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Posts tagged ‘equality’

Love and Feminism

imagesUntil I read Bell Hooks books on feminism and love – Communion: The female search for love and All About Love – I would have sworn that I supported women (and men’s) liberation in every aspect of my life. But after the first few chapters I became painfully aware of the fact that I haven’t applied the same understanding and equality I try to faithfully practice at work, with friends, raising children and doing household chores to my intimate romantic life.

In Communion, Ms. Hooks says, “Some men cared enough to consent to feminist thinking and to change, but only a very, very few loved us – loved us all the way. And that meant respecting our sexual rights.”

I always think of my partners pleasure and satisfaction during sex and am turned on by her joy as much or more than my own sensations, but I also see how I have used coercion, control, emotional distancing and blame in the past to get what I wanted. I continually gave her the message (unconsciously and nonverbal) that she was never “good enough”. I always wanted her to be more sexual more often with greater variety and be different than she was or is, in order to fulfill my desires, perceived needs and fantasies. The underlying implications were “if you don’t change or be more like I want you to be, I’ll have to leave and find someone else.” It created a sense of fear and rejection.

Seeing this reality shattered my self-image of always being a loving, caring man and helped me acknowledge how often I and the continually reinforced messages from society, have caused such intense and long lasting loneliness for those women seeking loving, shared partnerships with men. Hooks states, “Feminist silence about love reflects a collective sorrow about our powerlessness to free all men from the hold patriarchy has on their minds and hearts. Our heartache came from facing the reality that if men were not willing to holistically embrace feminist revolution, then they would not be in an emotional place where they could offer us love.”

I began to realize that it is love and connection that I desire most, not sex. I no longer need sex to reassure me that I am loved or wanted. In the past, having someone desire and want me sexually meant that they loved me. If they didn’t have sex as often as I wanted I reacted out of fear and sadness believing it meant they didn’t love me completely. Out of this sadness I would react with frustration and anger by trying to get them to “prove” their love for me with sex or by emotionally distancing myself and not talking in order to “protect” myself from having expectations or “being hurt”.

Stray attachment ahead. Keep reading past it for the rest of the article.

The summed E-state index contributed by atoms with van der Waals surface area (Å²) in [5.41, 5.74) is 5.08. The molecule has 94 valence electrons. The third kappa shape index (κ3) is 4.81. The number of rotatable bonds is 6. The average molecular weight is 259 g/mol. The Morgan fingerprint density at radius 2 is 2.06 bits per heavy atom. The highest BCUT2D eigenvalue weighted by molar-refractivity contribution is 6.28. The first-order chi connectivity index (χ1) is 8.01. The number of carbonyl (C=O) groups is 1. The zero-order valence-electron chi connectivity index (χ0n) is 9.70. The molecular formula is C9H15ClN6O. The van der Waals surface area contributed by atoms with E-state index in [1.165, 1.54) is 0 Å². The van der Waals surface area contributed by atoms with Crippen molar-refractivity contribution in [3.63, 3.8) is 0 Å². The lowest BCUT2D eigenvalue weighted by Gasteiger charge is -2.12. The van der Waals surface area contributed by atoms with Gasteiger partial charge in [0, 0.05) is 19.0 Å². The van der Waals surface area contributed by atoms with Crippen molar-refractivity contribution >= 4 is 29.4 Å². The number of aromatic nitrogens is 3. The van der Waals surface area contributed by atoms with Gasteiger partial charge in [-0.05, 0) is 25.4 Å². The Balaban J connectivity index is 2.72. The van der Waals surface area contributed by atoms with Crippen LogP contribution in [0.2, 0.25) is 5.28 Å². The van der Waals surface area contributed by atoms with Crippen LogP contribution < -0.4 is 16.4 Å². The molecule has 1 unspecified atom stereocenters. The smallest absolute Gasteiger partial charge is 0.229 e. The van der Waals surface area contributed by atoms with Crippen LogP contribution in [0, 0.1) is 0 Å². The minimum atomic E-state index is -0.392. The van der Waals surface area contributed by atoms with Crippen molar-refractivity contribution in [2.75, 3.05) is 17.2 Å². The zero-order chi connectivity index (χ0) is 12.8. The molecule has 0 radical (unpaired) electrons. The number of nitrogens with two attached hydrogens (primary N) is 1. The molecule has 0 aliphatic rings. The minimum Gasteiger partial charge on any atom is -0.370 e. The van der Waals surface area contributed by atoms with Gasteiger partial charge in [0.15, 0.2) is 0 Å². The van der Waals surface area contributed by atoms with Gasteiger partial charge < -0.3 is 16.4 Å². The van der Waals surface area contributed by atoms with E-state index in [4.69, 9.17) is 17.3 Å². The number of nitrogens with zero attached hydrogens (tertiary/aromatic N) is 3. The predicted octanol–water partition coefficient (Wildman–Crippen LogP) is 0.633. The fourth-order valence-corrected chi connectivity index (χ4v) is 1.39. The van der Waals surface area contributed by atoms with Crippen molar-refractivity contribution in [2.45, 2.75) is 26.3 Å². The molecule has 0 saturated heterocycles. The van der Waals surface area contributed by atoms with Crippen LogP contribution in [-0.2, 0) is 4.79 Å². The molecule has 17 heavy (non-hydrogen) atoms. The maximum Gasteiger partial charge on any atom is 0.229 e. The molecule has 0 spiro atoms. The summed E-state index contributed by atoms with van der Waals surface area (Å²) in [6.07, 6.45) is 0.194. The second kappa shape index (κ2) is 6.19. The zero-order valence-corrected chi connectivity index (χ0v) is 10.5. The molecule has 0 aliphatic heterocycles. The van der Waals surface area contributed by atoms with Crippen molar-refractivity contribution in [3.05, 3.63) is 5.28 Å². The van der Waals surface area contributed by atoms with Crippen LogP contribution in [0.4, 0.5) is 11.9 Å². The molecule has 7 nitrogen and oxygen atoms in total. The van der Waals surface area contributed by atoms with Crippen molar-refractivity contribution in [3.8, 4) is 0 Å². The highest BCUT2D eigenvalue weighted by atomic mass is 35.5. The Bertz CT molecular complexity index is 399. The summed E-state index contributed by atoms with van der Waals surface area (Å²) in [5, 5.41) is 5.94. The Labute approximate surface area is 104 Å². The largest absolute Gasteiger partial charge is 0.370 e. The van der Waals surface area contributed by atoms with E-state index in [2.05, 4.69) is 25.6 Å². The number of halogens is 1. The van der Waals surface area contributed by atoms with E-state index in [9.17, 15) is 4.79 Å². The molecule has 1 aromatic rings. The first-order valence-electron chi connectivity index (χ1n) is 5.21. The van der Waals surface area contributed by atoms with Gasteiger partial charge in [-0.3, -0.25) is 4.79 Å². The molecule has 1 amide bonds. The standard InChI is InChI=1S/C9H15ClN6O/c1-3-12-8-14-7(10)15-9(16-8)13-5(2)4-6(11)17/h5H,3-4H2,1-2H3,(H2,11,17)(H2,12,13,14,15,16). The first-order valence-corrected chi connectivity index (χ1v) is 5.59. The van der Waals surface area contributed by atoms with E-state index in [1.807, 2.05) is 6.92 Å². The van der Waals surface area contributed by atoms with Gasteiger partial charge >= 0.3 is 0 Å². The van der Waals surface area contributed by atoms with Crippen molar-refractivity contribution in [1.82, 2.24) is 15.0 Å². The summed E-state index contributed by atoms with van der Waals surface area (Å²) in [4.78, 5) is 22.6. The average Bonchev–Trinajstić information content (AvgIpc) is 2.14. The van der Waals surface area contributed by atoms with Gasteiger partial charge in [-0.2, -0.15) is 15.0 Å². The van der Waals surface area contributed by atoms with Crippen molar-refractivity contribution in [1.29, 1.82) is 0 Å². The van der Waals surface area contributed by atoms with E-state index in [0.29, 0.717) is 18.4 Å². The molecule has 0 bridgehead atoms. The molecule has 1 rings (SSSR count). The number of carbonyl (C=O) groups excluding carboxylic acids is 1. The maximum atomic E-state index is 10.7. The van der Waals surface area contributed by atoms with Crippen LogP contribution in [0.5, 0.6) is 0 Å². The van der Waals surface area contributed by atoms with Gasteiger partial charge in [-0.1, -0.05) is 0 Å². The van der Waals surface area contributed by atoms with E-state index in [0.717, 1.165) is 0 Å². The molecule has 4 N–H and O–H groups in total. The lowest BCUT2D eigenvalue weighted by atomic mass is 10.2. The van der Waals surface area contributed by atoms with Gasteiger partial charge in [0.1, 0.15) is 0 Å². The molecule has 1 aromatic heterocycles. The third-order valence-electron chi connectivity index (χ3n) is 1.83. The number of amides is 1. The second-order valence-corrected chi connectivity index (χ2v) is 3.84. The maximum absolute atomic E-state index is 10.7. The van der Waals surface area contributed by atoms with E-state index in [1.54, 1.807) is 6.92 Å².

These reactions and I believe that of most men, are not realities I have totally ignored, but until reading hooks words I hadn’t really taken them to heart and honestly confronted my own patriarchal fears and thinking in the matter of love and relationships. It felt like Bell had me in her sights when she said, “Feminist women stopped talking about love because we found that love was harder to get than power. Men, and patriarchal females, were more willing to give us jobs, power, or money than they were to give us love. Women who learn to love represent the greatest threat to the patriarchal status quo.”

While reading Communion some kind of switch went on in my head. At first it opened the floodgates of grief over my part in perpetuating such alienation and pain. Then a kind of peace engulfed me – a new found love and acceptance of myself and my partner. I am less stressed and anxious about the future and don’t try to make people be different than who they are. Is it any surprise that my partner has also experienced more peace with herself and in bed? She no longer has to worry or wonder if she will ever “be enough” or meet my suffocating patriarchal images of how she “should” be.

As I learn to love, without depending on her to fulfill or “make” that love, she to is finding that our mutual appreciation and respect for what is present, rather than what is absent, has deepened every aspect of our lives. Neither of us need the other person’s “approval” to love or be loved.